calcium, PTH and vitamin D metabolism
Serum calcium is tightly regulated and is predominantly under the control of vitamin D and parathyroid hormone (PTH). The normal range is 2.2–2.6 mmol/L. It is important to understand the physiology of calcium metabolism to interpret abnormalities of serum calcium, vitamin D, phosphate and PTH in disease.
PTH is a peptide hormone secreted
by the four parathyroid glands, situated behind the thyroid. Because of their
embryological origin, the parathyroids may be in an ectopic position such as in
the thymus within the chest. PTH increases calcium absorption from the gut and
kidney, and increases renal phosphate loss (Figure 15.1). High PTH levels are
associated with low phosphate, and vice versa. Calcium-sensing receptors
(Ca-SR) are situated on parathyroid and renal cell membranes. Hypocalcaemia
increases PTH secretion, while hypercalcaemia suppresses PTH secretion via
stimulation and inhibition of the Ca-SR, respectively. PTH increases
osteoclastic bone resorption and synthesis of vitamin D (Figure 15.1).
Vitamin D is synthesised by the
skin in response to sunlight. Its chemical structure is similar to that of a
steroid hormone, acting on nuclear receptors. Cholecalciferol, the precursor to
vitamin D, undergoes 1-hydroxylation in the liver, and 25-hydroxylation in the
kidney to produce active 1-25 di-hydroxy-cholecalciferol (Figure 15.1). The
native form of vitamin D is vitamin D3. Vitamin D2 is derived synthetically
from fungi and is less potent than D3. The action of vitamin D is to increase
absorption of calcium in the gut and kidney, both directly and in concert with
Vitamin D deficiency
Vitamin D deficiency is very common
in clinical practice. Risk factors include lack of sunlight, pigmented skin,
religious covering of skin and dietary deficiency (Figure 15.2a). Elderly and
housebound patients are particularly at risk, as are patients with chronic
kidney disease or malabsorption. In the UK, there is only sufficient sunlight
between May and September to produce adequate vitamin D. Dietary sources
include oily fish, cod liver oil, margarine and egg yolk. Pregnancy is a major
drain on vitamin D so it is important for young women in at risk groups to
replenish vitamin D levels prior to conception.
Vitamin D deficiency causes
de-mineralisation of bone. Unlike osteoporosis, which refers to brittle bones
that fracture easily (Chapter 18), vitamin D deficiency leads to soft malleable
The clinical manifestations depend
on whether presentation is in childhood or adulthood (Figure 15.2b).
The earliest clinical manifestation
of vitamin D deficiency is neonatal hypocalcaemia. This can develop with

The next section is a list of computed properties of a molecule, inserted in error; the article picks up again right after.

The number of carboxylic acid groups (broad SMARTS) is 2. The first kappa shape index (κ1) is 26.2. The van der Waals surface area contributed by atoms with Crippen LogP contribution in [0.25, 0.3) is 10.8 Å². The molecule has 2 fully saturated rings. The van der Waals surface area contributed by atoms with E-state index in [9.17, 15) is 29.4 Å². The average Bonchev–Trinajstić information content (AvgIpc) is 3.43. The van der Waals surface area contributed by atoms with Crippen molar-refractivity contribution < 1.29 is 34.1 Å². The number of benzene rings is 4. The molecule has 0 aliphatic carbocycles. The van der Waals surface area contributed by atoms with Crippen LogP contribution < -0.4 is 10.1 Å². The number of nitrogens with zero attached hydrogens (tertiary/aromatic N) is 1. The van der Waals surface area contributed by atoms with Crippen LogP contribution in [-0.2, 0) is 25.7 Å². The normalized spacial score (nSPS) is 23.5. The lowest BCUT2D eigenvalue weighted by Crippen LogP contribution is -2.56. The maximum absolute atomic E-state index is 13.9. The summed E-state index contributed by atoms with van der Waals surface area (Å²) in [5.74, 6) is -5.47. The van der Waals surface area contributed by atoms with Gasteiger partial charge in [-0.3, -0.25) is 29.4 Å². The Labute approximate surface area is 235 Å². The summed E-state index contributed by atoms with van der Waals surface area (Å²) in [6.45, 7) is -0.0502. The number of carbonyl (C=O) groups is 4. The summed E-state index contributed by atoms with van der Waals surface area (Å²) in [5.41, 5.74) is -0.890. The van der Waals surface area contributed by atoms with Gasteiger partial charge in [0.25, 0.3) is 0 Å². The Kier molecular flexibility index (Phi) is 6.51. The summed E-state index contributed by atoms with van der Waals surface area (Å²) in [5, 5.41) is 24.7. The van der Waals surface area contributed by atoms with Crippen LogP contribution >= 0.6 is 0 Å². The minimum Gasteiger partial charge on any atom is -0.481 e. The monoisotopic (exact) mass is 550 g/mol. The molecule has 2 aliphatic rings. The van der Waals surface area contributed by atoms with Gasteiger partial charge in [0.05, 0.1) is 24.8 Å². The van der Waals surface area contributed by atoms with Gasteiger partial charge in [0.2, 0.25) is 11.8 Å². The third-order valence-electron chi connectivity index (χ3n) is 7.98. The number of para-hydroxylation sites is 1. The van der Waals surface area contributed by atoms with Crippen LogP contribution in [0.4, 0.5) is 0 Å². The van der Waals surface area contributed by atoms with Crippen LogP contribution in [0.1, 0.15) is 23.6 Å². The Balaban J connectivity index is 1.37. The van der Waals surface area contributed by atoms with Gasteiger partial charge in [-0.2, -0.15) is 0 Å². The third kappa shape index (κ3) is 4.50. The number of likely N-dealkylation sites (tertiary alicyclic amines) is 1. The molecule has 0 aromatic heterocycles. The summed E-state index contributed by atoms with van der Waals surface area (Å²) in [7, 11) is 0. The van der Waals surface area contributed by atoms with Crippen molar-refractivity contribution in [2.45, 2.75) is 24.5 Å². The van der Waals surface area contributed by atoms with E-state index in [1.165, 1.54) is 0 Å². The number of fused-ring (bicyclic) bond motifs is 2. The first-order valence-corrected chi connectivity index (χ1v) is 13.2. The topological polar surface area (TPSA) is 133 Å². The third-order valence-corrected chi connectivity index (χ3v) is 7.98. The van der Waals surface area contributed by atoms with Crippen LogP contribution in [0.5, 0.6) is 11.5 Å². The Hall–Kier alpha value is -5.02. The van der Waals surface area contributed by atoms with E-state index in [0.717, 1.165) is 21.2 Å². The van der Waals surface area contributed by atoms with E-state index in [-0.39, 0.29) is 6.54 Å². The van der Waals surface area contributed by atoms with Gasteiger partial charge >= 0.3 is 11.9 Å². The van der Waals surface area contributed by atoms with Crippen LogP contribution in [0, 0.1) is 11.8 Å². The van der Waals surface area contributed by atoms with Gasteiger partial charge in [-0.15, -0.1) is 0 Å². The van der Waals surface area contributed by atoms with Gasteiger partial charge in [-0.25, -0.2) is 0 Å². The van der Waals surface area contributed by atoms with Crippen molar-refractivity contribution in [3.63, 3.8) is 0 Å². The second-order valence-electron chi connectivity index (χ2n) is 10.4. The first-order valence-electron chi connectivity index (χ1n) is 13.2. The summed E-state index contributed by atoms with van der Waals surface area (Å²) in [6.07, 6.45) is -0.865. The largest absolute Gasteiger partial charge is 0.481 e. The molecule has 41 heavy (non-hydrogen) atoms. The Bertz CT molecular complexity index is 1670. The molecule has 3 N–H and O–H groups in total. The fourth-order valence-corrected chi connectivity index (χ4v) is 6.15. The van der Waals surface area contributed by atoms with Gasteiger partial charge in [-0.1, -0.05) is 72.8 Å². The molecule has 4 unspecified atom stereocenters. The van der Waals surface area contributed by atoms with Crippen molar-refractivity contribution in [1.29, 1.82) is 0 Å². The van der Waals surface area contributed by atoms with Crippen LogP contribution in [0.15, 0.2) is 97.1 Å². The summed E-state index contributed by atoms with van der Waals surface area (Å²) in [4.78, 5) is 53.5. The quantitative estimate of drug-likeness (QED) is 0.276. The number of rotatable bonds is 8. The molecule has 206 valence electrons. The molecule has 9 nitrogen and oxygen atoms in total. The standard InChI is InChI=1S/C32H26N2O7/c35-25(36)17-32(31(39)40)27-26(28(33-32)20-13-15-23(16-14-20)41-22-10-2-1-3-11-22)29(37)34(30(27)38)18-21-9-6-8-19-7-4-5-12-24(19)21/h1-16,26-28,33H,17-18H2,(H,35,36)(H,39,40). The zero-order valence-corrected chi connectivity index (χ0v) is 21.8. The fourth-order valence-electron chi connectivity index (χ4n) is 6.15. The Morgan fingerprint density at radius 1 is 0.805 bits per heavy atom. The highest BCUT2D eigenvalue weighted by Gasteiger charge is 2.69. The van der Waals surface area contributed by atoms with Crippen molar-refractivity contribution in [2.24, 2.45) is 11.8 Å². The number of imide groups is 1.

neonatal tetany and seizures, and is a paediatric emergency requiring immediate
correction with intravenous calcium. When the child becomes a toddler and
stands up, bowing of the tibia can occur, which is a classic sign of rickets.
Increasingly, vitamin D
insufficiency is detected during routine investigation of non-specific
symptoms. Vitamin D deficiency causes lethargy, low mood and alopecia, but
these symptoms are also common in the healthy population. Increasingly, vitamin
D deficiency is detected as part of the investigation of a raised PTH level.
Severe vitamin D deficiency leads to osteomalacia. De-mineralised bone can lead
to pseudo-fractures on X-ray (Looser zones). Neuromuscular dysfunction is
common in osteomalacia, particularly in the gluteal muscles, leading to a
waddling gait. Severe osteomalacia can cause hypocalcaemia (Chapter 16).
Vitamin D is measured by
immunoassay or mass spectrometry, which measure total vitamin D levels Figure
15.2. Vitamin D levels are classified as deficient (<30 nmol/L),
insufficient (30– 50 nmol/L) or adequate (>50 nmol/L). Bone health is at
risk in patients with persistently low levels. Severe vitamin D deficiency causes
metabolic bone disease, characterised by elevated alkaline phosphatase,
hypocalcaemia and low phosphate due to secondary hyperparathyroidism. Plain
X-ray can reveal Looser zones, and a bone isotope scan can show hotspots in
areas of increased metabolic activity.
Management includes reversal of
risk factors, increased dietary intake, correction of hypocalcaemia and vitamin
D replacement Figure 15.2. The treatment aim is to replenish vitamin D to
>50 nmol/L and improve symptoms. The maintenance replacement dose is
1000–2000 IU/day cholecalciferol. In profound vitamin D deficiency, 20 000
IU/week may be given for 7 weeks as a loading dose. Vitamin D toxicity is rare
and it is not necessary to repeat serum vitamin D levels. Calcium should be
re-checked several months after starting treatment as replacement can unmask
primary hyperparathyroidism. There is a key role for healthcare professionals
in educating at risk grups to reverse the increasing prevalence of severe vitamin D deficiency.